Brachial plexus block at the level of the
cords provides excellent anesthesia for procedures at or distal to the elbow ( Figure
46–16). The upper arm and shoulder are not
anesthetized with this approach. As with other brachial plexus blocks, the
intercostobrachial nerve (T2 derma-tome) is spared. Site-specific risks of the
infracla-vicular approach include vascular puncture and pneumothorax (although
less common than with supraclavicular block). It is often prudent to avoid this
approach in patients with vascular catheters in the subclavian region, or
patients with an ipsilat-eral pacemaker.
As the brachial plexus traverses beyond the
first rib and into the axilla, the cords are arranged around the axillary
artery according to their anatomic posi-tion: medial, lateral, and posterior.
The patient is positioned supine with the
head turned to the contralateral side, and the coracoid process is identified
(a bony prominence of the scapula that can be palpated between the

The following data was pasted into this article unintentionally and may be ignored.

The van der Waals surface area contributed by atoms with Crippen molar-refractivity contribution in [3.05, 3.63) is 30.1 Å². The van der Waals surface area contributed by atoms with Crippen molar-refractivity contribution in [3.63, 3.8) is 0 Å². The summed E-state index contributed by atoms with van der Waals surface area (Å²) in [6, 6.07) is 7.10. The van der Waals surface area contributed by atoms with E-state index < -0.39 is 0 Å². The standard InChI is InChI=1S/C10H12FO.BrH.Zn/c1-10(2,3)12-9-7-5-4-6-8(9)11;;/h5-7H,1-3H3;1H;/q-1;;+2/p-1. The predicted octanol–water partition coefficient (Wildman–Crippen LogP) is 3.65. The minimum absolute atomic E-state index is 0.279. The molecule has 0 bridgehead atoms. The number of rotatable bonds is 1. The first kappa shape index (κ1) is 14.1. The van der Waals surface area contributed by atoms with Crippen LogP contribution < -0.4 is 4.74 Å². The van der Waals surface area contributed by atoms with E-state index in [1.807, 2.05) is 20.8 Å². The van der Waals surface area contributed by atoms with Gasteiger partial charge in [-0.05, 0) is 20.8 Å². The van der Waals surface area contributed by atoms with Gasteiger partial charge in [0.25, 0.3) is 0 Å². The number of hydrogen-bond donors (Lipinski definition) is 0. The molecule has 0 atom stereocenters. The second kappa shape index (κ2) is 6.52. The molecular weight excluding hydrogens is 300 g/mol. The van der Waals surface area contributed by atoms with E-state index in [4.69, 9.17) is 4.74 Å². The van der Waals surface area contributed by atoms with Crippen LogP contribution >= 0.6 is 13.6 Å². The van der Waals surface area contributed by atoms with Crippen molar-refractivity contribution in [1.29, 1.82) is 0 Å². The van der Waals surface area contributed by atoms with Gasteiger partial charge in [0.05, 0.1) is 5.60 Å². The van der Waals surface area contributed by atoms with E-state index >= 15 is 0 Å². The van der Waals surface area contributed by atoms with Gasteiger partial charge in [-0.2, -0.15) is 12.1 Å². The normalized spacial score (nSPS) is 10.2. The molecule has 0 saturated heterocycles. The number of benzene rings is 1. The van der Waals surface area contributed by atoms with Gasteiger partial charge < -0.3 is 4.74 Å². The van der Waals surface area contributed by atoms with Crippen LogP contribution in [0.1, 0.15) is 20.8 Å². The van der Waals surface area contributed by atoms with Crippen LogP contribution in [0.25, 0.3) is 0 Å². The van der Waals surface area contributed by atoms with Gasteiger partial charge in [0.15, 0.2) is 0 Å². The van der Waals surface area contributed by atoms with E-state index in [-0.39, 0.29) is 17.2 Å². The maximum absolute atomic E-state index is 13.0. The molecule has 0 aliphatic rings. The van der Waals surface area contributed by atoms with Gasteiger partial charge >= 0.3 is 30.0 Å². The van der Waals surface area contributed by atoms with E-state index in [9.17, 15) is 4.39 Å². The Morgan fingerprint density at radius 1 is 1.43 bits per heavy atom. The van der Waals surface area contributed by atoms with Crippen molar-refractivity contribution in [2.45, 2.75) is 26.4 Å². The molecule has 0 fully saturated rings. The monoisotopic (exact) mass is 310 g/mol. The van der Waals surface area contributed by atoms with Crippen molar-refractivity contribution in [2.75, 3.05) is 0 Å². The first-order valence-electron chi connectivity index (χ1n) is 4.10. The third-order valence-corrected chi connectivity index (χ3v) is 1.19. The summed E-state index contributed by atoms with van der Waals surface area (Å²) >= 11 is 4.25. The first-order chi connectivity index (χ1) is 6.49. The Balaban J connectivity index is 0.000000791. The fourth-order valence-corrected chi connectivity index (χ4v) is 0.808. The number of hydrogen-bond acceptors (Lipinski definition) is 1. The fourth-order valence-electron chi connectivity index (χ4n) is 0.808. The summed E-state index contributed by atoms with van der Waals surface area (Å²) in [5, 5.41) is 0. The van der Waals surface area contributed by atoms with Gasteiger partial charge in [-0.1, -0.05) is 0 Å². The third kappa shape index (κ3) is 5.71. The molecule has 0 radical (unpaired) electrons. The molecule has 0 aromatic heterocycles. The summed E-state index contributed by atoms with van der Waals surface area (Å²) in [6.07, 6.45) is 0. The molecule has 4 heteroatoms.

acromioclavicular joint and the deltopectoral groove). The subclavian artery
and brachial plexus run deep to the cora-coid process and can be found
approximately 2 cm medial and 2 cm caudad to it, about 4–5 cm deep in the
average patient ( Figure 46–17).
A relatively long (8 cm) insulated needle is placed perpendicu-lar to the skin
and advanced directly posterior until a motor response is elicited. An
acceptable motor response is finger flexion or extension at a current less than
0.5 mA, but not elbow flexion/extension.
With the patient in the supine position, a small curvilinear transducer
is placed in the parasag-ittal plane over the point 2 cm medial and 2 cm caudad
to the coracoid process (Figure 46–18A). (Abducting the arm 90 o improves
axillary artery imaging.) A high-frequency linear transducer will often provide
inadequate needle visualization due to the relatively acute
needle-to-transducer angle. The axillary artery and vein are identified in
cross-section (Figure 46–18B). The medial, lateral, and posterior
cords appear as hyperechoic bundles posi-tioned caudad, cephalad, and posterior
to the artery, respectively. A relatively long needle is inserted 2–3 cm
cephalad to the transducer. Optimal needle positioning is between the axillary
artery and the posterior cord. Three randomized, controlled trials have
demonstrated equivalent results with a single 30-mL injection adjacent to the
posterior cord or divided among each of the cords. Insertion of a perineural
catheter should always be in the same location posterior to the axillary
artery, and infra-clavicular infusion has been shown to provide supe-rior
analgesia to both supraclavicular and axillary catheters.